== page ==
On Saturday, March 7, New York State Governor Andrew Cuomo declared a state of emergency surrounding Coronavirus concerns in New York State.

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It can be scary and confusing to hear that your state is under a state of emergency, but there's really no need to panic. When a governor declares a state of emergency, it doesn't mean that the sky is falling. In most cases, the declaration simply sets things in motion to allow for additional help and funds should things get out of control.

"As we continue to provide essential updates and encourage people to act upon the facts on coronavirus instead of the hype, I have officially done a declaration of emergency which gives us certain powers to help local health departments that are very stressed," Governor Cuomo said. "As the local health departments continue to monitor and quarantine people, we have a more expedited purchasing protocol to get them all the tools they need to contain the virus spread."

Think of a State of Emergency as a cautionary game plan. You have a plan for what you would do and where you would go if something bad were to happen in your home or to your family, right? That's basically what a state of emergency is.  A way to identify the problem at hand and to set things in motion to tackle whatever may or may not come before it gets out of control.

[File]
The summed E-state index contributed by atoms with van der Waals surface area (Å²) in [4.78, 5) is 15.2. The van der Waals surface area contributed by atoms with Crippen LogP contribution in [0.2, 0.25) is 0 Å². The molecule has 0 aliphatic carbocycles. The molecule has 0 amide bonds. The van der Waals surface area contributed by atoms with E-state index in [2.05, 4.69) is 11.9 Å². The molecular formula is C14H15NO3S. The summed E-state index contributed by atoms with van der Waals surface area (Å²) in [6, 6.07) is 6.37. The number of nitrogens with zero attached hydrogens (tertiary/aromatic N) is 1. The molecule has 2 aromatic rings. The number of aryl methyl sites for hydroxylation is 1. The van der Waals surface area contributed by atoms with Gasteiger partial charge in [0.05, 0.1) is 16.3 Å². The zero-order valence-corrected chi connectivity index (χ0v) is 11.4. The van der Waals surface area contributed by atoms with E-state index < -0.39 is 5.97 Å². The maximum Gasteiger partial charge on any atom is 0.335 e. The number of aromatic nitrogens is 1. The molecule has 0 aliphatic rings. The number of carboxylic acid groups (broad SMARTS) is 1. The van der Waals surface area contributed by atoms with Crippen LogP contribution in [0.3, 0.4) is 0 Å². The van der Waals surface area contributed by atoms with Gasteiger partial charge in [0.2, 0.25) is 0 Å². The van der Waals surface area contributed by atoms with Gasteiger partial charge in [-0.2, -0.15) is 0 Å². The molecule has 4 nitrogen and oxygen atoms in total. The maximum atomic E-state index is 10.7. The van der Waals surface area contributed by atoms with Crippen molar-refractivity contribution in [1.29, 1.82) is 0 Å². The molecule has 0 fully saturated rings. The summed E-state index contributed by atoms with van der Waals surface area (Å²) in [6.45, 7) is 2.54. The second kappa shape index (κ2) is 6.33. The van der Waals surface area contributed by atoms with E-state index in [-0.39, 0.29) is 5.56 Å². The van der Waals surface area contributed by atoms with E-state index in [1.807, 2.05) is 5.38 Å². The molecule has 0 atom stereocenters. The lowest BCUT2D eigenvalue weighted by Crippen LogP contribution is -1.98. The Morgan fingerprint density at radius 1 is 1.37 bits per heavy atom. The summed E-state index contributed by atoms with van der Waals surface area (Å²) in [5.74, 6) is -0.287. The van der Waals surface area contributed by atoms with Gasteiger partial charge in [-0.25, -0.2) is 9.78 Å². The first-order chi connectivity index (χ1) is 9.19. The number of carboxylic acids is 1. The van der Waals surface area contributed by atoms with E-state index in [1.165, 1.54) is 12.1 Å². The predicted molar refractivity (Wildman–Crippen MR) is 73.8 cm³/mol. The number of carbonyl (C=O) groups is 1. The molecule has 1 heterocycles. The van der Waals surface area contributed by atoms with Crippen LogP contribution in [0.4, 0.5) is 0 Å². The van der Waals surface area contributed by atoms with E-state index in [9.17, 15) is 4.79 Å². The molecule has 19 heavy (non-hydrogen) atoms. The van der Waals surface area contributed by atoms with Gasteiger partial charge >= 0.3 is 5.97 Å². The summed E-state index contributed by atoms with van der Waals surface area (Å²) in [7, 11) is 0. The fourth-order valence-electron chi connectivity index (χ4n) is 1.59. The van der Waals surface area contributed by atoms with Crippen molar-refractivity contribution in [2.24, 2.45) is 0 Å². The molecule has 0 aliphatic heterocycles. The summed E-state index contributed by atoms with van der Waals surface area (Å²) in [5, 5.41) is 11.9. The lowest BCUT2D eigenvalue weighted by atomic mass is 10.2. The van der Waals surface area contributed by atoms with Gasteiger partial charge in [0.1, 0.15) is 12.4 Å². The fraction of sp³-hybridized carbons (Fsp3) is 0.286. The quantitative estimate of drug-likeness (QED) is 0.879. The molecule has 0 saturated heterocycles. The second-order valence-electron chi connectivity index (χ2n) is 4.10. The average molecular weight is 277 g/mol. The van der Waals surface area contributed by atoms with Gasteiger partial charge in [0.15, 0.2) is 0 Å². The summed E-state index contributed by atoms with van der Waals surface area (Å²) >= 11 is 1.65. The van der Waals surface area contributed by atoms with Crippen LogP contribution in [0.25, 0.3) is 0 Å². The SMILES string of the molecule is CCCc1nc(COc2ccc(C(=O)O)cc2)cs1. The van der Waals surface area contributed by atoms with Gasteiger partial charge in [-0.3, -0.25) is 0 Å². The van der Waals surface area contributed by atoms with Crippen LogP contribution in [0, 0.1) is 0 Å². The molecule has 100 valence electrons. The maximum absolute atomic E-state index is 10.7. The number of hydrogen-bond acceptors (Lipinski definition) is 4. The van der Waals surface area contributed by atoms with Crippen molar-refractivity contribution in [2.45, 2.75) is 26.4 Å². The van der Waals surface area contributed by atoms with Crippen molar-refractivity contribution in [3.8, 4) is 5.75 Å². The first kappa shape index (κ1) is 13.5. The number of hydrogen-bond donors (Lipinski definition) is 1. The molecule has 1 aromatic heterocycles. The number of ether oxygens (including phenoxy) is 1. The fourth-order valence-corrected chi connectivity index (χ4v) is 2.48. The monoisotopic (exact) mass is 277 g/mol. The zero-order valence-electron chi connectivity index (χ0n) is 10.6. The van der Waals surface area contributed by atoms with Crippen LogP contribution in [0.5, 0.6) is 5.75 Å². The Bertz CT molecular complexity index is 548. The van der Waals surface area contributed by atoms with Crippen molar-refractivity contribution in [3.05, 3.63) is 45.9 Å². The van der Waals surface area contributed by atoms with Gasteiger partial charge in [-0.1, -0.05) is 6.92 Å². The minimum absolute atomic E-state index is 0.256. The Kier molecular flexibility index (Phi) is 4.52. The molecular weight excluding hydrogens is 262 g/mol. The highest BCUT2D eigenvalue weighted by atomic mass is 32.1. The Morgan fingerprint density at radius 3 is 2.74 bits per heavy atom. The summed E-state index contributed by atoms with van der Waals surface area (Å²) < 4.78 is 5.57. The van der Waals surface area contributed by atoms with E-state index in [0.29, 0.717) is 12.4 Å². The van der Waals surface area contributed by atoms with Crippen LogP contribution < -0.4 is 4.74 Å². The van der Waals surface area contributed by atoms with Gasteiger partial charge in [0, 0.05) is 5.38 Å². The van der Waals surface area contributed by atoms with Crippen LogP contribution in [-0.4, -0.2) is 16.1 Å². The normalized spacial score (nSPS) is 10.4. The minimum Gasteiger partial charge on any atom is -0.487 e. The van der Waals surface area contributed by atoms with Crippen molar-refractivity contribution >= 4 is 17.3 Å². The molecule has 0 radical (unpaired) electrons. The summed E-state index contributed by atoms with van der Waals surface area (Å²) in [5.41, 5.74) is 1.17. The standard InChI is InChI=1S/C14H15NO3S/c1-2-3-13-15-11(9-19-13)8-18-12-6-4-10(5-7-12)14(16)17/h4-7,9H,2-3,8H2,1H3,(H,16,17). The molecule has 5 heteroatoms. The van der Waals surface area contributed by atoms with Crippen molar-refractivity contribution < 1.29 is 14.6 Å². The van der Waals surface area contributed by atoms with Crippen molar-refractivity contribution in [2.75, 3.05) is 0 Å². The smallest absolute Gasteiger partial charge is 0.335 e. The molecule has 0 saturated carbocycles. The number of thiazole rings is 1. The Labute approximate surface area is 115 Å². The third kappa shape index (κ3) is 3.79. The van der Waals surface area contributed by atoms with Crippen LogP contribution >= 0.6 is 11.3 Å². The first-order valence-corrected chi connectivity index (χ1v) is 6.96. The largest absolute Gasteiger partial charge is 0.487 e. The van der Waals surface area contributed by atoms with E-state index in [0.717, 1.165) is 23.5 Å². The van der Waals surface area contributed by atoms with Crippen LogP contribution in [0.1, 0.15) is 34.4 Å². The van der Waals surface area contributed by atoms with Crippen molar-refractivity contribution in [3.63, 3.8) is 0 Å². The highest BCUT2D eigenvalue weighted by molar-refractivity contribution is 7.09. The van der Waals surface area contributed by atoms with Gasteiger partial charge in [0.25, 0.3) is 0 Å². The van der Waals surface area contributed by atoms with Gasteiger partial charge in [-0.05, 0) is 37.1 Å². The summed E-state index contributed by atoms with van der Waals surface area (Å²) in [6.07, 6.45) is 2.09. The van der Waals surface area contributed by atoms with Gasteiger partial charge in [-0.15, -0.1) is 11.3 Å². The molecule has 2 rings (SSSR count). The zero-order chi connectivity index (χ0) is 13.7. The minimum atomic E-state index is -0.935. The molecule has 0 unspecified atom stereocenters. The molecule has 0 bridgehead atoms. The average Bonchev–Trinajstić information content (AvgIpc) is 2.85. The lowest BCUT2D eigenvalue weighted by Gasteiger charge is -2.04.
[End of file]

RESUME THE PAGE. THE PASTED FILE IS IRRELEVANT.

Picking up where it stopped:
According to Governor Cuomo's office, a state of emergency allows (among other things):

  • Expedited procurement of cleaning supplies, hand sanitizer, and other essential resources
  • Allowing qualified professionals other than doctors and nurses to conduct testing
  • Expedited procurement of testing supplies and equipment
  • Expedited personnel onboarding
  • Expedited leasing of lab space
  • Allowing EMS personnel to transport patients to quarantine locations other than just hospitals
  • Providing a clear basis for price gouging and enforcement investigation

By the way, a state of emergency does not mean that you can't drive or that you have to stay home unless explicitly specified and in that case, local government and media would be the ones to alert you to that.

[via Office of the Governor New York State]